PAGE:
This past week's heatwave made for some last minute impulse shopping at the local South Asian goods store:
Hmm...a sweet but puckery taste to be added when I don't want to use the oven or even the stove?
1 cup pistachios
1 cup cashews
2 cups medjool dates
pinch of salt
some splashes of this orange blossom water
Toss in processor until done
|Streamlined Sticky Date Balls!|
Wow, it even matches most of the diet plans I sort of josh about: gluten free, raw, vegan, even paleo, provided you assume the cavemen managed to somehow find all these disparate ingredients in their non-cultivated lives.
But aside form being easy to make, cool and tasty (and evidently hip), they are also packed with protein, fiber, potassium, etc. Yes, they're not the lowest calorie treat around, but a few of these in a baggie make for a nice change of pace from my usual snack of an apple or pear and it's still better than running down the street for a scone or muffin.
But before I can do my little smug superior dance of food intake, I am told once again by the NY Times that I'm still sub-par. A recent article shows that we, though the centuries, have deliberately modified our food to taste better but be less nutritious.Yes corn as it originally was thousands of years ago was not the like the corn that the Pilgrims found when they arrived in the New World and then that in itself was different from the very sweet, sweet corn many of us favor today.
Once again, our modern ways have destroyed...hey...wait a minute...it was already heavily modified by 1620??
|You enablers! No wonder Europe sent you away!|
Yup. The breeding of crops to produce enforced mutation has been going on since the beginning of agriculture. I'm not talking about GMOs, (although there are parts of that do not include adding non-plant DNA), but rather basic crop science. And part of that, like so many things, has been the creation of new "breeds" to gain a new market share and perhaps name a fruit after yourself. But also, a tastier food becomes more popular.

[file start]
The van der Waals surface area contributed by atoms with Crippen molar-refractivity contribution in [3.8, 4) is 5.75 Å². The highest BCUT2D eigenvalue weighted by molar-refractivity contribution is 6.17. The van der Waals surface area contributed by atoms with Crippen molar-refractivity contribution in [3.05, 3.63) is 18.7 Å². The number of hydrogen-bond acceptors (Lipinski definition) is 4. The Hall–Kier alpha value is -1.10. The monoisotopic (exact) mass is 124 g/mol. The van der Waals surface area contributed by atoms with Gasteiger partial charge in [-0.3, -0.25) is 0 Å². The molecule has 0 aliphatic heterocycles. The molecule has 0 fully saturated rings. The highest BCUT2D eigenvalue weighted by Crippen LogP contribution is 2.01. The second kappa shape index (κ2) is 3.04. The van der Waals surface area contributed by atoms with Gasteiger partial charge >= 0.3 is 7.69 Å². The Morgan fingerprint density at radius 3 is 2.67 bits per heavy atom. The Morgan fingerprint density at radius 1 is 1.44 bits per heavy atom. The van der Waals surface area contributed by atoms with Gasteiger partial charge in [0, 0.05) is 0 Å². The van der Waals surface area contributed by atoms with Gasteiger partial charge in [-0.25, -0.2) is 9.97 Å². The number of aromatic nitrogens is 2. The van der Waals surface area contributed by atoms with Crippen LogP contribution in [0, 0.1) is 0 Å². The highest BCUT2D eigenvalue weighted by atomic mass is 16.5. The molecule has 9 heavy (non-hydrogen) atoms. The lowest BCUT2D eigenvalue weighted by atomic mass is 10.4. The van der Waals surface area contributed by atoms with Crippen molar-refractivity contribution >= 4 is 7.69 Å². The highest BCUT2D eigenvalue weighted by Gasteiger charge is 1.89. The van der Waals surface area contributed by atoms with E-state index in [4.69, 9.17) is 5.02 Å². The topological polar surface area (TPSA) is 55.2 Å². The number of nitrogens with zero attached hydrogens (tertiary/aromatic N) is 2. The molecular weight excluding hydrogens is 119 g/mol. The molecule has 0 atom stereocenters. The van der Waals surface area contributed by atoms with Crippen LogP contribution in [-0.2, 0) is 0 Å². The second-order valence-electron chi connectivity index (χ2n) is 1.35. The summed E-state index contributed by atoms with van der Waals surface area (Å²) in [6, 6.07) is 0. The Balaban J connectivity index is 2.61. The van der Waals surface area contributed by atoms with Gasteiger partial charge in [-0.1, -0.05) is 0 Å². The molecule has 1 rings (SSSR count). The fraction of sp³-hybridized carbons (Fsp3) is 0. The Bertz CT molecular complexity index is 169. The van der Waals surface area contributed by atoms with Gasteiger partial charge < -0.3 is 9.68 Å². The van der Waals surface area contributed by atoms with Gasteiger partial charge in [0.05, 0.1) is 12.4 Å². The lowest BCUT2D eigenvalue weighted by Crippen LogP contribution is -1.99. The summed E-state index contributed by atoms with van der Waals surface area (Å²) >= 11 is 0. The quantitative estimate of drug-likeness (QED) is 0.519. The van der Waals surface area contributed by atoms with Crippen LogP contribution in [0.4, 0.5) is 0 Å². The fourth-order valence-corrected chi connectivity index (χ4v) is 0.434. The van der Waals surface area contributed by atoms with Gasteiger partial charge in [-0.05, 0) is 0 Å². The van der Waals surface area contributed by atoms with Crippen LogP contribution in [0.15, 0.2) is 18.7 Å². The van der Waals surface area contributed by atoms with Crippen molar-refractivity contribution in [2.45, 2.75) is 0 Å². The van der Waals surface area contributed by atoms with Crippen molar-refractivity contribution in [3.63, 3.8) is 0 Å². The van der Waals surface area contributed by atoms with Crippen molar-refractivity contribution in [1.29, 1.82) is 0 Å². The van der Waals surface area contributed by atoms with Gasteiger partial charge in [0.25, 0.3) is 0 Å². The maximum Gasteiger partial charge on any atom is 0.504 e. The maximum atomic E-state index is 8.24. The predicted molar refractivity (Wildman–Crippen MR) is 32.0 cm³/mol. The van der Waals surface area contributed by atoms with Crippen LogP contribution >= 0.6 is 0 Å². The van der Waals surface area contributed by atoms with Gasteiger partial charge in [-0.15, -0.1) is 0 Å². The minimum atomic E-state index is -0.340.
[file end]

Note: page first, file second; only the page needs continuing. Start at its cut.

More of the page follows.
If we REALLY wanted to be back in the paleo days, the selection of fruits and vegetables people are assigned to eat would be much less available and, most likely, much less palatable.
But while I'm not saying the article here is false, I find it disheartening that it's almost presented as a "FAIL!"
OK, so fruits and vegetables of 2013 (and 1713) are not as healthy as they were back as they originally were. But why should we shy away from them? We still need to focus on healthier eating and that does include fruits & veg.
Should we be eating more towards dandelion greens and collards and blue potatoes as opposed to iceberg lettuce and yukons? Yeah, we should. But that does mean we should give up F&V? No.
And we also should not fall back into supplemental "faux food" because someone said this produce is "unhealthy." It may not be what it was, but let's not forget that it still is some of the best stuff out there for the stuff we need. And I say that as an unrepentant carnivore.
I also recommend you read Nathaniel Philbrick's fascinating history, Mayflower: A Story of Courage, Community and War. The Pilgrims had no compunction against just emptying out huge stockpiles of corn that they found when they landed. As if it belonged to no one.
Not exactly the best role models when it comes to food.
Robinson, J. (2013, May 25). Breeding the Nutrition Out of Our Food. The New York Times. Retrieved from http://www.nytimes.com/2013/05/26/opinion/sunday/breeding-the-nutrition-out-of-our-food.html